Posted by: Ms. Matson | January 11, 2010

Howl’s Moving Castle

Howl’s Moving Castle
Diana Wynne Jones
New York: Greenwillow Books, 2008
Genre: Children’s Fantasy
Interest level: upper elementary
AR level: 5.4

From the back cover:

Sophie has the great misfortune of being the eldest of three daughters, destined to fail miserably should she ever leave home to seek her fate.  But when she unwittingly attracts the ire of the Witch of the Waste, Sophie finds herself under a horrid spell that transforms her into an old lady.  Her only chance at breaking it lies in the ever-moving castle in the hills: the Wizard Howl’s castle.  To untangle the enchantment, Sophie must handle the heartless Howl, strike a bargain with a fire demon, and meet the Witch of the Waste head-on.  Along the way, she discovers that there’s far more to Howl—and herself—than first meets the eye.

I was first introduced to Howl through Miyazaki’s wonderful animated film.  It was some time after seeing the movie that I learned that it was based on Jones’s book.  Then I decided to get myself a copy and read it.

I was not very interested in the book at first.  It started off very similar to the movie, so nothing was new.  That’s the thing about seeing a movie first.  The scenes and way characters look have been decided for you so that when you do read the text, your imagination doesn’t have as much fun.  However, about half-way through the book the story diverged from the movie in significant ways.  The basic plot is similar (Howl and Sophie each have a curse which they must deal with), but the details become quite different.  Now I wanted to know what happened.

Howl’s Moving Castle is very unlike any fantasy I’ve ever read.  It seems a bit meandering and, as odd as it may sound for a fantasy story, rather down to earth.  By that I mean that the story happens very naturally and matter-of-factly.  If books had a temperament, Howl’s Moving Castle would be very mild.  It is not action-packed, but this is its charm.  As Sophie and Howl slowly get acquainted with each other, so do we.  Aside from the two leads, I loved Calcifer, the fire demon.  He’s such a funny character.  It seems perfectly normal for him to reside in the fireplace as the force that moves the castle and the fire over which breakfast is cooked, all while he converses with Sophie.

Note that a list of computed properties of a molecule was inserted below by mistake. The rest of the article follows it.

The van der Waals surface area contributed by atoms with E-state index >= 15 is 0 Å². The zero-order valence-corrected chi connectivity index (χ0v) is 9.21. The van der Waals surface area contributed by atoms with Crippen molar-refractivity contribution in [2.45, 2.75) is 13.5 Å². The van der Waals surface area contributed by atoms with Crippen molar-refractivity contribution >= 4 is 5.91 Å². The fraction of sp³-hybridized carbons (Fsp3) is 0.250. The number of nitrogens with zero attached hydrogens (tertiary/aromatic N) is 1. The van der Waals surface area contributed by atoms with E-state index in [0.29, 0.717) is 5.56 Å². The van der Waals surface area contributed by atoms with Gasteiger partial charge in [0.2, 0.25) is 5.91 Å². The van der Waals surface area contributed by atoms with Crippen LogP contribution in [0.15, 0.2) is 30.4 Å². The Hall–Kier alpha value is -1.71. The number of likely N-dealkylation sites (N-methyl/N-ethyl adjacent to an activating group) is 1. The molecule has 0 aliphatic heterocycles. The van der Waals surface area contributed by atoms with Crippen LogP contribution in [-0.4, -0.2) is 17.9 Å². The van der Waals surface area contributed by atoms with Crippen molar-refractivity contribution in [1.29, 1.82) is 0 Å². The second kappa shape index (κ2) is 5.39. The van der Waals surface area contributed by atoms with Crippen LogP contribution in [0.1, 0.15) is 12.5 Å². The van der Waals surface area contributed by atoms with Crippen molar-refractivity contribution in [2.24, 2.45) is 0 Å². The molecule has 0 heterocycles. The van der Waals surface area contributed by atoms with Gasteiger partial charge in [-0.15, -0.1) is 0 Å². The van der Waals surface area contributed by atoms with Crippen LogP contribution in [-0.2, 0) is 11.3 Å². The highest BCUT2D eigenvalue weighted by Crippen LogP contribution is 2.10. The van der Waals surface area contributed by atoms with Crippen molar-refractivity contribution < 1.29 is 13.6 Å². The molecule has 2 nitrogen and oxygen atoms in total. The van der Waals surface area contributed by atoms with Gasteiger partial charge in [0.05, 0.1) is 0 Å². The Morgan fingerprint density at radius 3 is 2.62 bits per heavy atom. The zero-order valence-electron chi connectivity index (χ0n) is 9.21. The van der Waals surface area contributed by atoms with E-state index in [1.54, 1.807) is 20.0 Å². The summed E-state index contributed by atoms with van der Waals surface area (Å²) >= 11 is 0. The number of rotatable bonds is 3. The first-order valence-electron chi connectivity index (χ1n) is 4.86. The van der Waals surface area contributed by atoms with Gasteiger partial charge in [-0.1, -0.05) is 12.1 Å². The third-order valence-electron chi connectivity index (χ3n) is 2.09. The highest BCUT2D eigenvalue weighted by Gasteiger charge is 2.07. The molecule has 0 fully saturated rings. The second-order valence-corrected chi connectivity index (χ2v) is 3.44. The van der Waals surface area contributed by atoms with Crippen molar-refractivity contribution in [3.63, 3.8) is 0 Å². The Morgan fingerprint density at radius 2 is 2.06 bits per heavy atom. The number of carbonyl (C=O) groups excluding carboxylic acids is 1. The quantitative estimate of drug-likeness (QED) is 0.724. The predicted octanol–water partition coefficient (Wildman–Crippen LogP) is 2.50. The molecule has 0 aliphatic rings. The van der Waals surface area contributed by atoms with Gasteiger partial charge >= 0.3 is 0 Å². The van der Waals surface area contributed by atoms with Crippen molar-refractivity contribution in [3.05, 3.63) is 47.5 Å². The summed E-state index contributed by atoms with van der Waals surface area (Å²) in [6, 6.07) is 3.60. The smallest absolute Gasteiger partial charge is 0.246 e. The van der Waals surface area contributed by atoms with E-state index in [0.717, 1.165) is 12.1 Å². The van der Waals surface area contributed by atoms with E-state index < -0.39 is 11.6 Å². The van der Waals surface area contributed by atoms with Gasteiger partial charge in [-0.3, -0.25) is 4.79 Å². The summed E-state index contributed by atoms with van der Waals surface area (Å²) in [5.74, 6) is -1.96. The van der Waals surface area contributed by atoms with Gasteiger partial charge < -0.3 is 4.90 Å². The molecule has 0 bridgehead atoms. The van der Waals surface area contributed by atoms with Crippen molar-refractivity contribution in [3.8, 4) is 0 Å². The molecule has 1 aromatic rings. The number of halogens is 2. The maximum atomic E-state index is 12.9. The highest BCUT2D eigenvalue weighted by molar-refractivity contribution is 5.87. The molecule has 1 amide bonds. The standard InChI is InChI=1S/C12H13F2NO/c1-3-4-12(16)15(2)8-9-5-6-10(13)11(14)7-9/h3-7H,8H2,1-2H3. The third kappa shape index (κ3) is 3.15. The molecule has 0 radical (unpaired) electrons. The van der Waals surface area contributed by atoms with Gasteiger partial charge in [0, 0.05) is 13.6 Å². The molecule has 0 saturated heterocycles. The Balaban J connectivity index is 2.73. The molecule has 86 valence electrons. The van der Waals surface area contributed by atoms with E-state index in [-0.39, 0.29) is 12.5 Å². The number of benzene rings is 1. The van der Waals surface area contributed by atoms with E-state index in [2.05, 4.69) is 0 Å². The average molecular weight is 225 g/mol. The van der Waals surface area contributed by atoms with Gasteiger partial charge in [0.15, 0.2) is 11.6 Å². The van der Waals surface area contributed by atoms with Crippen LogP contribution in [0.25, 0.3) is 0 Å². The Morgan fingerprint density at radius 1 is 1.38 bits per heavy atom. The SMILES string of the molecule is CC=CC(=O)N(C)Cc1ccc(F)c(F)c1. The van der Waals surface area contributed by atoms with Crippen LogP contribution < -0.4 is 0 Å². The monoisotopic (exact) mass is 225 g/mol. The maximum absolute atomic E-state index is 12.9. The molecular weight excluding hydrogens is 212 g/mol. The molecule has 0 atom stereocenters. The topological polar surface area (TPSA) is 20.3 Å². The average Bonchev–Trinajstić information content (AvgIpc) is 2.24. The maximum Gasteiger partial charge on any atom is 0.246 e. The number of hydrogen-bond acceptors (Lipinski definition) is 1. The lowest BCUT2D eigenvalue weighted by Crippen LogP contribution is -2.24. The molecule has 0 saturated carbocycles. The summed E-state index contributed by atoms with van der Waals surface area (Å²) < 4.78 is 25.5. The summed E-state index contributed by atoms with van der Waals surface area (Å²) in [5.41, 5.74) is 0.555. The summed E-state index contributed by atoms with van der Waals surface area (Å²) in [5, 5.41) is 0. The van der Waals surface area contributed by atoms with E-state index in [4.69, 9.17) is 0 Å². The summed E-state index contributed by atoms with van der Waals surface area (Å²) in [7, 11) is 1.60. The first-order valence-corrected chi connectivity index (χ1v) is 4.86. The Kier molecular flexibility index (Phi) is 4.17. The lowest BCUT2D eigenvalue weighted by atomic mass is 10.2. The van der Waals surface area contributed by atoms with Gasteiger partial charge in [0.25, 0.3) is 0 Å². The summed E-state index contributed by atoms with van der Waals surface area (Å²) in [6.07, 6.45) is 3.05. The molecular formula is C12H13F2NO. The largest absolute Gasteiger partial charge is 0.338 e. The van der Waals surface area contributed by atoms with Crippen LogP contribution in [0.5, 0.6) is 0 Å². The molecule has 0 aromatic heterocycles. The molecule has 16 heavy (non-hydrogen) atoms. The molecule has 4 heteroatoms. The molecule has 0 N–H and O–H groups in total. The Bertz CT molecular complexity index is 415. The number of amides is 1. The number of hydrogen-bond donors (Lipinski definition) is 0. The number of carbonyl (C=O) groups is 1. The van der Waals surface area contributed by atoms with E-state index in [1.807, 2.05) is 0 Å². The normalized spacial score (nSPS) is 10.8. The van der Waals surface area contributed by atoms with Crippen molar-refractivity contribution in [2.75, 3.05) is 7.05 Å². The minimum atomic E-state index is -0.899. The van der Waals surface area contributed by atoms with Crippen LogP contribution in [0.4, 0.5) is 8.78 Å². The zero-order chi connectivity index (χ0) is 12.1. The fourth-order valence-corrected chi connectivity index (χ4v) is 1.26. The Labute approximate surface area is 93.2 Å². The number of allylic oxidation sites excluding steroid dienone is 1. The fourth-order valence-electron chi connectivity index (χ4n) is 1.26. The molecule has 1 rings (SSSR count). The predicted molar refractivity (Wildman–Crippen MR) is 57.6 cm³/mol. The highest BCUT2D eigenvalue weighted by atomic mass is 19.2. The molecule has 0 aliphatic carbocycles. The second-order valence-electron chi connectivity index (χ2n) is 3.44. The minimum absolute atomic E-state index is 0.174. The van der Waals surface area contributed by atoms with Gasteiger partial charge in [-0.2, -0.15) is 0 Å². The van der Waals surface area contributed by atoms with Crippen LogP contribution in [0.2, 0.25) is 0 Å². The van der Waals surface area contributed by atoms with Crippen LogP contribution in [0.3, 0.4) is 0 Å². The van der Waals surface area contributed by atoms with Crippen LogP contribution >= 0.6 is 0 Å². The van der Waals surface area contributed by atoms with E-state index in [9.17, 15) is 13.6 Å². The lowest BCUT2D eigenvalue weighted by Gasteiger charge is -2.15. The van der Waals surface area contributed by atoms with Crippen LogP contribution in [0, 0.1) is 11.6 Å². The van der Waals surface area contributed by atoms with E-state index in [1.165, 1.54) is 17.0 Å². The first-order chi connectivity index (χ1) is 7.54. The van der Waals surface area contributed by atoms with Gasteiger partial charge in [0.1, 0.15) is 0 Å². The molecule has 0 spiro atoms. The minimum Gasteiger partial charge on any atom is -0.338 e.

I recommend Howl’s Moving Castle to those who enjoy quirky and light-hearted fantasy (the movie is a bit darker).  It will probably appeal more to the average girl than boy.  Read the book, but see to movie also!

This book marks one off the TwentyTen Challenge in the Shiny & New category.



  1. […] Beth (The Secret Diaries of Charlotte Bronte)22. Gladsome Lights (The Architecture of Happiness)23. teachergirl (Howl’s Moving Castle)24. Anne (In the Beginning Was the Word)25. Framed (Atonement)26. Framed (Cage of Stars)27. Framed […]

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